Secretary of the Interior Ken Salazar today joined U.S. Mint Director Ed Moy, U.S. Treasurer Rosie Rios, Congressman Mike Castle and Under Secretary of Agriculture for Natural Resources and the Environment Harris Sherman in revealing coin designs for the five 2010 America the Beautiful Quarters, which honor America’s four oldest registered national parks and one national site.
2010 America the Beautiful Quarters Designs
"Today we celebrate the breathtaking landscapes and natural heritage of America the Beautiful, by commemorating our country’s most treasured places on our currency" Salazar said.
"When people come across one of these quarters, they will see the word ‘Liberty’ on one side and a national park, refuge, or forest on the other. They will know that Americans cherish these things dearly and desire to share both the freedom and the beauty of our land with all who likewise cherish them."
This is the inaugural year for the America Beautiful Quarters Program with featured coins honoring 56 parks and sites from each state, D.C. and U.S. territories. Specifically, through 11 years, 48 National Park sites, two U.S. Fish and Wildlife sites, and six U.S. Forest Service sites will be commemorated with unique reverse quarter designs. The order in which a site was first placed under the care of the federal government dictates when it will be honored.
According to the design selection process, it was Interior Secretary Ken Salazar and the U.S. Mint who selected the specific sites for each location. These were based on recommendations from the governor or chief executive of each. Treasury Secretary Timothy F. Geithner approved the list of sites on August 25, 2009.
Up for honors this year is Hot Springs National Park in Arkansas, Yellowstone National Park in Wyoming, Yosemite National Park in California, Grand Canyon National Park in Arizona and Mount Hood National Forest in Oregon.
Hot Springs was established as Hot Springs Reservation in 1832 only to later became a national park. Yellowstone was established in 1872 as the first national park, followed by Yosemite in 1890 and the Grand Canyon in 1893.
Until today, only 19 2010 quarter candidate designs were available to the public, with three proposed designs for Yellowstone, and four each for Hot Spring, Yosemite, Grand Canyon and Mt. Hood.
Various individuals, like the Interior Secretary, and the United States Commission of Fine Arts (CFA) and the Citizens Coinage Advisory Committee (CCAC) offered their recommendations and reviews for each candidate design. The final five 2010 quarter reverse designs were selected by Treasury Secretary Timothy F. Geithner after receiving recommendations from U.S. Mint Director Ed Moy.
"Through America the Beautiful Quarters coins, we will be transported to national parks, forests and wildlife refuges, part of a vast public land legacy belonging to all Americans-natural and cultural treasures protected for our recreation, relaxation, education, inspiration and transformation," Director Moy said at the unveiling ceremony.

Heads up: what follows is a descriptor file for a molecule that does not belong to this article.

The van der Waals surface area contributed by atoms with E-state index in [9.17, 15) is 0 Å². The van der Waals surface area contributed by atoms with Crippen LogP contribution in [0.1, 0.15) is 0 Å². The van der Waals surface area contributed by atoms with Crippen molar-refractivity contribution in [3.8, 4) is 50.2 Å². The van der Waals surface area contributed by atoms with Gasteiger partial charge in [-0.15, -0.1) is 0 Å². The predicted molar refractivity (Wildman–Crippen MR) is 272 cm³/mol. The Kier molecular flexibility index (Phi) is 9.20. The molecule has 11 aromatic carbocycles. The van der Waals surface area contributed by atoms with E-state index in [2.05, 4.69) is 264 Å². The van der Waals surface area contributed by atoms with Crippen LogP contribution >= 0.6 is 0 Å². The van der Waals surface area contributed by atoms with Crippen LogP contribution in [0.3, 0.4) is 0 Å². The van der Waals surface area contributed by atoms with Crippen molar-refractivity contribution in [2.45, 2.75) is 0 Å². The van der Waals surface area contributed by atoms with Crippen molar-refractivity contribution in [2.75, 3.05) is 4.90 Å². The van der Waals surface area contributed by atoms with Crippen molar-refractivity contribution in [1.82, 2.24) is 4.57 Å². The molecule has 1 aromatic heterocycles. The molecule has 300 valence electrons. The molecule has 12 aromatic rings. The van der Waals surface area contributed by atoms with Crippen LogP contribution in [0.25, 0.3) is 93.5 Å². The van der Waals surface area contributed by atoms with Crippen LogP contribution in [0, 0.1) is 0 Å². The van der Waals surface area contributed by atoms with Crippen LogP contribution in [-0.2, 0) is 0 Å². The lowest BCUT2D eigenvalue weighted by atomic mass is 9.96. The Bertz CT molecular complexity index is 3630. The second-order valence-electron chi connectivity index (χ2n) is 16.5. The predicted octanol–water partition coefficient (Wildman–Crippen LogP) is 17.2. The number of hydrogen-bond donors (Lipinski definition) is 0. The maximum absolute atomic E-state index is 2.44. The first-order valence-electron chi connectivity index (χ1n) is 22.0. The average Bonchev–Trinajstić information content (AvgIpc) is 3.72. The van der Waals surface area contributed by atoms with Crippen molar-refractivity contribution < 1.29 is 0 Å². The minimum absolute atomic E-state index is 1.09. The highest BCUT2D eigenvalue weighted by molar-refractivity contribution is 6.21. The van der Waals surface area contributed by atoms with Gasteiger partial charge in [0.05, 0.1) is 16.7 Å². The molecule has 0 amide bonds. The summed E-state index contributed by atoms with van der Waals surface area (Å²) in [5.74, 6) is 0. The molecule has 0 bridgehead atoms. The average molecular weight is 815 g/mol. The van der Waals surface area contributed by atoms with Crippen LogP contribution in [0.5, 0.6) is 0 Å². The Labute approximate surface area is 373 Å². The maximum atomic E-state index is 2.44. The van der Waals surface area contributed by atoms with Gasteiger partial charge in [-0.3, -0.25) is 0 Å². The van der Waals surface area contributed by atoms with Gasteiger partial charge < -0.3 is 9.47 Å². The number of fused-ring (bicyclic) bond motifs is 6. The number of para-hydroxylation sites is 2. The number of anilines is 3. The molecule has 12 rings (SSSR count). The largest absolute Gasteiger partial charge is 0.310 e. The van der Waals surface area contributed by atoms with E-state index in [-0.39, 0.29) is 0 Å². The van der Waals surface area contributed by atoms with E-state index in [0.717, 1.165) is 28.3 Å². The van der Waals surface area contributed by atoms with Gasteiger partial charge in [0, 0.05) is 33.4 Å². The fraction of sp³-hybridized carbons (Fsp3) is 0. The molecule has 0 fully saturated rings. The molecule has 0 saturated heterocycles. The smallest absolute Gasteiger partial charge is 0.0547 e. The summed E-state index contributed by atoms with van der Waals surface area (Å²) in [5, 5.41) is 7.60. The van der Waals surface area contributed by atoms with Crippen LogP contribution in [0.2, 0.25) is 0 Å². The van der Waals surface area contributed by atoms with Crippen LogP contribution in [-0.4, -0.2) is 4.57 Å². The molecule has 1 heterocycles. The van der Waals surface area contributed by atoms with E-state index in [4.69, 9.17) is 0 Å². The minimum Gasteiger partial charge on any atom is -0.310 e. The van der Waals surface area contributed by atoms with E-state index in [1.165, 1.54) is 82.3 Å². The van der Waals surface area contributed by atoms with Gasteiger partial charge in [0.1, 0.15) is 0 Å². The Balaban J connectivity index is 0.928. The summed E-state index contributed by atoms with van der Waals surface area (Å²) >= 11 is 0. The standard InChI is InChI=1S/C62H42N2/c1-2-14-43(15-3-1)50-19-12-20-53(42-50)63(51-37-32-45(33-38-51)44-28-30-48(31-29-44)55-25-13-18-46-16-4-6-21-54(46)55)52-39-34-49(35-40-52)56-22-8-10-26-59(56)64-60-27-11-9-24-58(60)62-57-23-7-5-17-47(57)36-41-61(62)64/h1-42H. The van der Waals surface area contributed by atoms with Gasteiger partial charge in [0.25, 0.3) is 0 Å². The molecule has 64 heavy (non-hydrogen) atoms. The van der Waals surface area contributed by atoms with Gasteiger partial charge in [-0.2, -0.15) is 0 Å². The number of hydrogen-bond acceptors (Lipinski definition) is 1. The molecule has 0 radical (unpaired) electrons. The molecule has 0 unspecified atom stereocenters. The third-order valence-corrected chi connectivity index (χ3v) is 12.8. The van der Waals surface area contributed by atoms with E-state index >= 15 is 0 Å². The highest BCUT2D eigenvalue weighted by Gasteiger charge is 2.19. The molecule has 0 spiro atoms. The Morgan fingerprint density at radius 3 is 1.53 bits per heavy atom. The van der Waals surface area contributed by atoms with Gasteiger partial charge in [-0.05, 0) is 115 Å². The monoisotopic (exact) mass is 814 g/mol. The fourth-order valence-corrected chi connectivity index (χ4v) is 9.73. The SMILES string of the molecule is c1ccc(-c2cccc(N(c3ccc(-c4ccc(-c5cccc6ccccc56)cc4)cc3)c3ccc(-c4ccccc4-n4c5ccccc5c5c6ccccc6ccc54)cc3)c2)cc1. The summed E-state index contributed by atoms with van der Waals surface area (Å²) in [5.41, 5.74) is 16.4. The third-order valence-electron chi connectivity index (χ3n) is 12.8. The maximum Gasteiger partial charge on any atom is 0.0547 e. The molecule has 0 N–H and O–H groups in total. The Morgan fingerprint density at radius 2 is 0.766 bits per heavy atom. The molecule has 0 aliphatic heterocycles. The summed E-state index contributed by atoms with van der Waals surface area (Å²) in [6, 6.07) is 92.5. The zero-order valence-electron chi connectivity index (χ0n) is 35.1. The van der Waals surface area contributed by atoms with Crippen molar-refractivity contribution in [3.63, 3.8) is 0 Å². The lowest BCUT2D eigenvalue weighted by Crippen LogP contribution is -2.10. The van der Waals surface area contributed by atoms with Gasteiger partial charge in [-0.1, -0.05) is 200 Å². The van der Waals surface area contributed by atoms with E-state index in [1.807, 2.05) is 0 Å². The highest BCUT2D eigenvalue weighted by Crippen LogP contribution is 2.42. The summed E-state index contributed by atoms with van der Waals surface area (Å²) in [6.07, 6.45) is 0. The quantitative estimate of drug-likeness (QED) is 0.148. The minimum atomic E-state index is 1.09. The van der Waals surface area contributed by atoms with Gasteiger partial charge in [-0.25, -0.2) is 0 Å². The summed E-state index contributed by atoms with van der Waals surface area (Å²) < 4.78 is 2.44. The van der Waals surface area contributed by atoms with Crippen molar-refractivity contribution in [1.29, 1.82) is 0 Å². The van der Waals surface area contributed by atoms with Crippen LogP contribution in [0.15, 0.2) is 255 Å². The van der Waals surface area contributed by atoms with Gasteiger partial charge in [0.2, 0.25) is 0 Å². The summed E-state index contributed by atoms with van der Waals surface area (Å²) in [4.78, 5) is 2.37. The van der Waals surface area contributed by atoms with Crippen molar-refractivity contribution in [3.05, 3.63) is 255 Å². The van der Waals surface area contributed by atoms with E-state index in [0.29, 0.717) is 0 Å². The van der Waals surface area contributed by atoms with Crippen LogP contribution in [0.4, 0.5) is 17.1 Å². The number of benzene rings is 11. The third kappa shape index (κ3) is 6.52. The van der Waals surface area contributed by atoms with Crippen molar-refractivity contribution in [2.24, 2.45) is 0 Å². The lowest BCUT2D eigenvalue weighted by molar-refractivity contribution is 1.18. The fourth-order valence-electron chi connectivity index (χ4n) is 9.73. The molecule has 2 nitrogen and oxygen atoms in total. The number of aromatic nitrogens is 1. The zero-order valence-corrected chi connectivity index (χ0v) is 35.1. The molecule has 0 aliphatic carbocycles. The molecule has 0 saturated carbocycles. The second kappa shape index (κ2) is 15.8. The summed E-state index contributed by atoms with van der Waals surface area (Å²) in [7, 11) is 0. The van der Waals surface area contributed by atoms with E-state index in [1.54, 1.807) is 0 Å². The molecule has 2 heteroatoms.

The obverse or heads side of each coin bears a restored version of the historic George Washington portrait, which was first featured on the quarter-dollar in 1932. William Cousins modified that design slightly and his work has been seen on quarters since the 1999 launch of the 50 State Quarters® Program.
Congress passed the America’s Beautiful National Parks Quarter Dollar Coin Act of 2008, which authorized the series. The act was introduced on June 4, 2008, by Rep. Mike Castle. Castle also spearheaded the popular 50 States Quarters Program which the US Mint projected had earned the government $6.2 billion dollars. Former President Bush signed the act on Dec. 23, 2008, and it became Public Law 110-456.
Along with circulating coins, the United States Mint will strike a series of collectable quarter products each year, as well as five-ounce silver duplicates of the quarters called America the Beautiful Silver Bullion Coins.
2010 America the Beautiful Quarters Designs
The image on the reverse (tails side) of the Hot Springs National Park quarter depicts the facade of the Hot Springs National Park headquarters building with a fountain in the foreground. The headquarters was built in the Spanish colonial revival style and completed in 1936. The National Park Service emblem is featured to the right of the door. Inscriptions are HOT SPRINGS, ARKANSAS, 2010 and E PLURIBUS UNUM.
The image on the reverse of the Yellowstone National Park quarter features the Old Faithful geyser with a mature bull bison in the foreground. Inscriptions are YELLOWSTONE, WYOMING, 2010 and E PLURIBUS UNUM.
The image on the reverse of the Yosemite National Park quarter depicts the iconic El Capitan, which rises more than 3,000 feet above the valley floor and is the largest monolith of granite in the world. Inscriptions are YOSEMITE, CALIFORNIA, 2010 and E PLURIBUS UNUM.
The image on the reverse of the Grand Canyon National Park quarter features a view of the granaries above the Nankoweap Delta in Marble Canyon near the Colorado River. Marble Canyon is the northernmost section of the Grand Canyon. Granaries were used for storing food and seeds (A.D. 500). Inscriptions are GRAND CANYON, ARIZONA, 2010 and E PLURIBUS UNUM.
The image on the reverse of the Mount Hood National Forest quarter depicts a view of Mount Hood with Lost Lake in the foreground. Inscriptions are MOUNT HOOD, OREGON, 2010 and E PLURIBUS UNUM.
More information may also be found on the US Mint site at: http://www.usmint.gov/mint_programs/atb/.